The College Board should cater to the less fortunate


Robert Fallo

  If a group of high school students were asked what they hate the most, the answer would most likely be the dreaded and expensive SATs. Students spend their valuable time (and their parents’ money) preparing, taking, and worrying about the SAT. Now, the test is being rebooted with an optional essay and no point deduction for incorrect answers.

   Although recent changes seem to make the SAT a more popular option, speculation has been raised as to why the College Board altered the test.  “No college has ever said to me we would rather have an ACT instead of an SAT,” said Candace Kilmer, a counselor for 19 years, 13 of which were at SPFHS.  The most likely reason behind the revamps would trace back to the ACT, which has rapidly gained test takers during the past 30 years. Among those skeptical in the changes is Bard College President Leon Botstein, who wrote an op-ed published by TIME last year. “The alleged improvements are motivated not by any serious soul searching about the SAT, but by the competition the College Board has experienced from its arch rival, the ACT,” Botstein said.

   The College Board, a nonprofit based out of New York City, runs the SAT and AP program. In 2012, the nonprofit totaled a revenue of $795,817,602, and profitted $55,255,917, according to a tax report filled out by the company.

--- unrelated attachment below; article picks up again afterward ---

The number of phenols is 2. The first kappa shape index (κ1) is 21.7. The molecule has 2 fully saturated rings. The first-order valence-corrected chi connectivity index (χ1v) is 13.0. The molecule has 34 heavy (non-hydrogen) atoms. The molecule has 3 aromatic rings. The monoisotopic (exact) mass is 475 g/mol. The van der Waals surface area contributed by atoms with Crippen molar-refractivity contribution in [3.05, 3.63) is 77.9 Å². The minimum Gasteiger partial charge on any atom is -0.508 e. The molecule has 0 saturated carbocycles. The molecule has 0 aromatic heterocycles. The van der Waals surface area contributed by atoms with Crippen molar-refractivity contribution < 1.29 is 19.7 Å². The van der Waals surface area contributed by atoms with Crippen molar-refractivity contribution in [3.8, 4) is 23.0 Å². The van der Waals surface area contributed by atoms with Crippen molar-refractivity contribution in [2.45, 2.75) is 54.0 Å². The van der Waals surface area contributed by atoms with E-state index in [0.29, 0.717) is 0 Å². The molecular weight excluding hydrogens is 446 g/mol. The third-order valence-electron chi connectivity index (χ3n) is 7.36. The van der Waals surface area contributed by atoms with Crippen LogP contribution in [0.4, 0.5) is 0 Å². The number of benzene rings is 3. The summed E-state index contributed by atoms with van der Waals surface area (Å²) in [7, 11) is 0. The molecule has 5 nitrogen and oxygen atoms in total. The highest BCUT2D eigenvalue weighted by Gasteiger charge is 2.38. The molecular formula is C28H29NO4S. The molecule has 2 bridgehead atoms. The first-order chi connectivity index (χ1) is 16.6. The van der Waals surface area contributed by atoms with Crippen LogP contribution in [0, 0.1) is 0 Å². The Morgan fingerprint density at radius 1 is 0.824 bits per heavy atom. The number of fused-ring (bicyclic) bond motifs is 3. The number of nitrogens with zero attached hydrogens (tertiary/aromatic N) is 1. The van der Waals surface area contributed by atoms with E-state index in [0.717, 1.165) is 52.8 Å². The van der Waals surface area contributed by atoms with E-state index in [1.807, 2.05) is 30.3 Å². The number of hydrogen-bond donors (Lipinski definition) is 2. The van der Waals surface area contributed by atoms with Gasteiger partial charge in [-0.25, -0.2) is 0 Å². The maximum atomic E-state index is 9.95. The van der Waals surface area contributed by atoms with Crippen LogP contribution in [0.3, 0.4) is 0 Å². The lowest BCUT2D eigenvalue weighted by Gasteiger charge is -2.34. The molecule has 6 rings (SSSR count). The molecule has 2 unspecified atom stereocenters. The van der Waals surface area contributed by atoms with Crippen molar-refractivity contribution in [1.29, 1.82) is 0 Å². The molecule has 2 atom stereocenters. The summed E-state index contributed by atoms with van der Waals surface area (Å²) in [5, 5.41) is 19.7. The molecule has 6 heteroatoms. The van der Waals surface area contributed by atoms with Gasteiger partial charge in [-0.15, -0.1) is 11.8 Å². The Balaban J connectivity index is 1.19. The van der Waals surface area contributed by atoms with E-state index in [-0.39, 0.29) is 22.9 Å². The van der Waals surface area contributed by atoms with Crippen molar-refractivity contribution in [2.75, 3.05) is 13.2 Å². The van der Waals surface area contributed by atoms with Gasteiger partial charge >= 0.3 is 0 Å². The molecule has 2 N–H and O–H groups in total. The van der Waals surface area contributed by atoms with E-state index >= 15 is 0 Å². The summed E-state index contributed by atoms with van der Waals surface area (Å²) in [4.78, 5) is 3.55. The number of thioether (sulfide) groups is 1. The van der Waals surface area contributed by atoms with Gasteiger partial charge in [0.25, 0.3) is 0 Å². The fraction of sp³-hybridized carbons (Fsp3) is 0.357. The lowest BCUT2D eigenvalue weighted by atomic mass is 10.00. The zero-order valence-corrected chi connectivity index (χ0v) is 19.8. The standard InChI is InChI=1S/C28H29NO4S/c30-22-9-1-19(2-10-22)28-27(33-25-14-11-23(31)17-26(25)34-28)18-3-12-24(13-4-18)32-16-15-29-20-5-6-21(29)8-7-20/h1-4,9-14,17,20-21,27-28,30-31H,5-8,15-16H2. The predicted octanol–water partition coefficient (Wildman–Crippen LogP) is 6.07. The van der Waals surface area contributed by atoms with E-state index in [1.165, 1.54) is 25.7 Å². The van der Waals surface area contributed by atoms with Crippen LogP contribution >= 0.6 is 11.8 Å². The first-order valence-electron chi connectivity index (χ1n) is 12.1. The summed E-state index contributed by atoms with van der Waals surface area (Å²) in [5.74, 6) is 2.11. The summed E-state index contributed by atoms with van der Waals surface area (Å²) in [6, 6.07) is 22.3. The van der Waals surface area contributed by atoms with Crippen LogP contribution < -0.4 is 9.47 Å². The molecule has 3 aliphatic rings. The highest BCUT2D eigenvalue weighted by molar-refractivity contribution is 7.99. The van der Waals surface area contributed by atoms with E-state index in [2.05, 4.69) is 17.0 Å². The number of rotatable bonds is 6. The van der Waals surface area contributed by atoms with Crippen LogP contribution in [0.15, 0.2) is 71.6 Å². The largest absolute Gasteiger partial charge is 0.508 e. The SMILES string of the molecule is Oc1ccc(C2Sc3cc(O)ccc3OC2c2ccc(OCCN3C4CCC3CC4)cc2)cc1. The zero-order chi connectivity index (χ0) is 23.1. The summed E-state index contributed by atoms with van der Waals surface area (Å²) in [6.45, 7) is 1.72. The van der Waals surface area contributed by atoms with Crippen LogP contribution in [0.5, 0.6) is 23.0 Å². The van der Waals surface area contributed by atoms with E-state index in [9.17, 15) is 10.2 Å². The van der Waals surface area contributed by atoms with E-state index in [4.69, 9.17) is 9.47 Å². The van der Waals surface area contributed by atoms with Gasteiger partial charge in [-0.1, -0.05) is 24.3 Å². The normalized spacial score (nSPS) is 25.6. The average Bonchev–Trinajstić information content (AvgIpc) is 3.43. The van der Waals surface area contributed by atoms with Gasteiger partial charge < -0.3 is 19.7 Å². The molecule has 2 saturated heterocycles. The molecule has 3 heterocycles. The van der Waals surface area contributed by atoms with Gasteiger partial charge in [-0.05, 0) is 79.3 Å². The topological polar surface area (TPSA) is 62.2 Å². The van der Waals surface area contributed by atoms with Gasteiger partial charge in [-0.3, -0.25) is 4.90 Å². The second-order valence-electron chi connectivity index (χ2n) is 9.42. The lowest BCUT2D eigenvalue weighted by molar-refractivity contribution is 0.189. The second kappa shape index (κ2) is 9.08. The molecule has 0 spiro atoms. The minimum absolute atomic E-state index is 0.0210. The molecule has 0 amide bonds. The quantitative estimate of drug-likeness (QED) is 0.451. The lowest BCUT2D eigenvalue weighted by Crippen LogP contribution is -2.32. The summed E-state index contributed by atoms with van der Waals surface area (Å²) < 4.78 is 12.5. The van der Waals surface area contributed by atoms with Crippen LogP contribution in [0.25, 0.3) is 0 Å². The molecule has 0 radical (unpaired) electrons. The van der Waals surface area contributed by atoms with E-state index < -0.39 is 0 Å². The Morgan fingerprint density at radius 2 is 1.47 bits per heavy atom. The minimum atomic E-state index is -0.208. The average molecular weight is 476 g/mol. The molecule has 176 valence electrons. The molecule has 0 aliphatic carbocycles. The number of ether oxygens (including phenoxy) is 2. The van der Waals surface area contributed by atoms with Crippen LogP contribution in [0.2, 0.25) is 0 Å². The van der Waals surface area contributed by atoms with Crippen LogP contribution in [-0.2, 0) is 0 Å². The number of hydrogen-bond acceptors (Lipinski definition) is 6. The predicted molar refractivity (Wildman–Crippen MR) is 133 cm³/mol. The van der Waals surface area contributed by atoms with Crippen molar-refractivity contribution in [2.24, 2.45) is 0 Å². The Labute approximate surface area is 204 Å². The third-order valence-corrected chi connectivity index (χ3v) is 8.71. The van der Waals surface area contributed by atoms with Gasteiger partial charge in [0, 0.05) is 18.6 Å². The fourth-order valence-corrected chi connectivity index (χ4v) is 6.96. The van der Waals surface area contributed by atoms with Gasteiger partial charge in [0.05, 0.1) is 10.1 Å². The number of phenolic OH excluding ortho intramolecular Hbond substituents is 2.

On the SAT alone, the College Board pulled in $398,732,120 while only spending $311,550,114 on administrating the test. “College Board is a nonprofit organization that relies heavily on test fees for funding,” Kilmer said.

   While the College Board should not be going in debt handing out the SATs, they are making a substantial profit. There needs to be a change in how much money the company makes, or how much it gives back. Botstein called the College Board “a profit-making business masquerading as a not-for-profit educational institution serving the public good.” If the College Board wants to gain a better reputation, it needs to help the students from lower income families.

   According to an article on The Wall Street Journal’s website, in 2014, the higher the income of the family for the student taking the test, the more likely they would succeed than others. Students whose families have an income of $200,000 score over 70 points higher on average in all three parts of test, while students whose family’s income is under $20,000 averaged forty points less on all three sections. The Wall Street Journal came to the conclusion that “Not only are the wealthiest families best equipped to pay for college, their kids on average are more likely to post the sort of scores that make admissions easy.”

   The SAT lives up to its billing as being coined the “Wealth Test” in several ways. If the College Board creates free SAT study sessions and prep classes for students who cannot afford it, this would benefit less fortunate students. This would level the playing field, giving students from low-income families a better chance to do well, ultimately reducing economic inequality.